If you are not wanting to hike, how do you get out and see the Smokies? Jump in your car and enjoy one of the many auto tours through the indescribable beauty of the Smoky Mountains.
The auto tours in the Smokies are second to none. Trips through areas that were the home of those that came before the founding of the National Park are kept to demonstrate the way of life of those that called the Smokies home. Due to the number of visitors to these areas, the wildlife has gotten used to seeing people. This familiarity with visitors into their world allows you to get closer to the wildlife then other place in the park.
Newfound Gap Road – This is the main artery through the Smokies. It allows people to travel over the top of the mountain from Gatlinburg to Cherokee or vice versa. Along this road are countless trails and scenic walkways that get the driver out of the car and looking at the scenery more closely. The drive is very steep at times but the Park Service has included many pull offs to let traffic flow easily.
Cades Cove – Cades Cove is the most famous and popular auto tour in the Smokies. This former community has been left as a testament to the culture of the people that lived in the Smokies before the National Park was established. Some of the buildings have been preserved or recreated to give the area the fill that it had in the days before the park. This 11 mile loop road is traversed by millions throughout the year. Beautiful whatever time of year you visit, Cades Cove brings the flora and the fauna of the Smokies right to your car.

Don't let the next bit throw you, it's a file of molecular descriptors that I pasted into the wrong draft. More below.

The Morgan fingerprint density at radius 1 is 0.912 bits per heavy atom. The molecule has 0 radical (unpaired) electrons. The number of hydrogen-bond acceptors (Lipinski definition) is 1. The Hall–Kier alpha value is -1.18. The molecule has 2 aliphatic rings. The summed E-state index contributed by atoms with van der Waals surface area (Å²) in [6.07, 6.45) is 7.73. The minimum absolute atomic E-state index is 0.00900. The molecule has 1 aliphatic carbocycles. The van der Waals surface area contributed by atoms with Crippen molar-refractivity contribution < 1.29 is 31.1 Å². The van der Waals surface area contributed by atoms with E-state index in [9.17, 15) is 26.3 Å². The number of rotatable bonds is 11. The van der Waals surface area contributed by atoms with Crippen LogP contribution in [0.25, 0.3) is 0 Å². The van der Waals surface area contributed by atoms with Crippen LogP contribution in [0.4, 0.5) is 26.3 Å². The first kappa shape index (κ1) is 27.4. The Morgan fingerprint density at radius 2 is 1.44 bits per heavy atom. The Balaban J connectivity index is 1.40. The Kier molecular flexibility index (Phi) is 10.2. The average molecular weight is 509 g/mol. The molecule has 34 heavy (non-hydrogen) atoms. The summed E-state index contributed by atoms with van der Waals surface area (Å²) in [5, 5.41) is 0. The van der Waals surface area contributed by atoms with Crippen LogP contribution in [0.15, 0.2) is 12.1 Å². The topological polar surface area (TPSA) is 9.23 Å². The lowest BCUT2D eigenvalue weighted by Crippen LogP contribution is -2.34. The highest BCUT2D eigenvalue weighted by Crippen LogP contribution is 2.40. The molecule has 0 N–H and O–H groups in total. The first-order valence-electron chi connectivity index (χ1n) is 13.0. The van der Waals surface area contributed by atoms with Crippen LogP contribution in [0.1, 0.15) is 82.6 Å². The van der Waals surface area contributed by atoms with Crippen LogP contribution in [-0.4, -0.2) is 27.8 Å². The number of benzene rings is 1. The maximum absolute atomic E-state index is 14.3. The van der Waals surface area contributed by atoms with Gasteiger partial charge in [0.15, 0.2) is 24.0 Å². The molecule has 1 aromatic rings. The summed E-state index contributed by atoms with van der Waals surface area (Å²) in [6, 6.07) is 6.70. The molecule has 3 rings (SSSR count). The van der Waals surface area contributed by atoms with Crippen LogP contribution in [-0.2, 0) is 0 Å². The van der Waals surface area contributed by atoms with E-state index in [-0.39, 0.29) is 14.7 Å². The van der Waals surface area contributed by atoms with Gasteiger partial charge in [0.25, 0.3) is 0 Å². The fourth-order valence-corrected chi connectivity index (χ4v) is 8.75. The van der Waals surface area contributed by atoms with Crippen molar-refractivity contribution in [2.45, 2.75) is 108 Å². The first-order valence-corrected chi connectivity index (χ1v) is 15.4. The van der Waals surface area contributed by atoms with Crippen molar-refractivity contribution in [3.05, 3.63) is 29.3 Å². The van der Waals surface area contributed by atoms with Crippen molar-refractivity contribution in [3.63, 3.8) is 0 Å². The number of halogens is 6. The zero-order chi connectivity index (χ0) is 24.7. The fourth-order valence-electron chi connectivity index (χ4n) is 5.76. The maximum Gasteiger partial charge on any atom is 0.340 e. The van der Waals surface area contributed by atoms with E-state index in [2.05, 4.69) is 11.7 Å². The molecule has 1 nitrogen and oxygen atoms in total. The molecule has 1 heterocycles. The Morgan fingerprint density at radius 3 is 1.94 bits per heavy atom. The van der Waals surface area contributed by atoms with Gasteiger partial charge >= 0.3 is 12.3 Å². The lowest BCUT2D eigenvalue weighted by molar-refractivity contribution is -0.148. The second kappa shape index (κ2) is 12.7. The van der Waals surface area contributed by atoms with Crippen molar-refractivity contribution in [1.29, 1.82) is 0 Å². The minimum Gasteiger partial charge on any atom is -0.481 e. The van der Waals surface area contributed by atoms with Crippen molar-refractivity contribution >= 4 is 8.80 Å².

Roaring Fork Motor Trail – This trail starts in Gatlinburg. Located right off Historic Nature Trail Road, the Roaring Fork area is the mountain community to the valley communities of Cades Cove and Cataloochee. This mountain village supplied lumber, milled corn and countless other items to the people of Gatlinburg along with having its own subsistence farming. The waterfalls and hiking trails are only part of the reason to take in Roaring Fork Motor Trail.
Cataloochee – This is the North Carolina version of Cades Cove. Cataloochee has buildings and structure that run from the log cabin style to almost Victorian. Beautiful structures dot the landscape and of course, bear and deer make the scene. In the early 2000s, the National Park service reintroduced elk to the Cataloochee area and this is now one of the primary places to see elk in the National Park.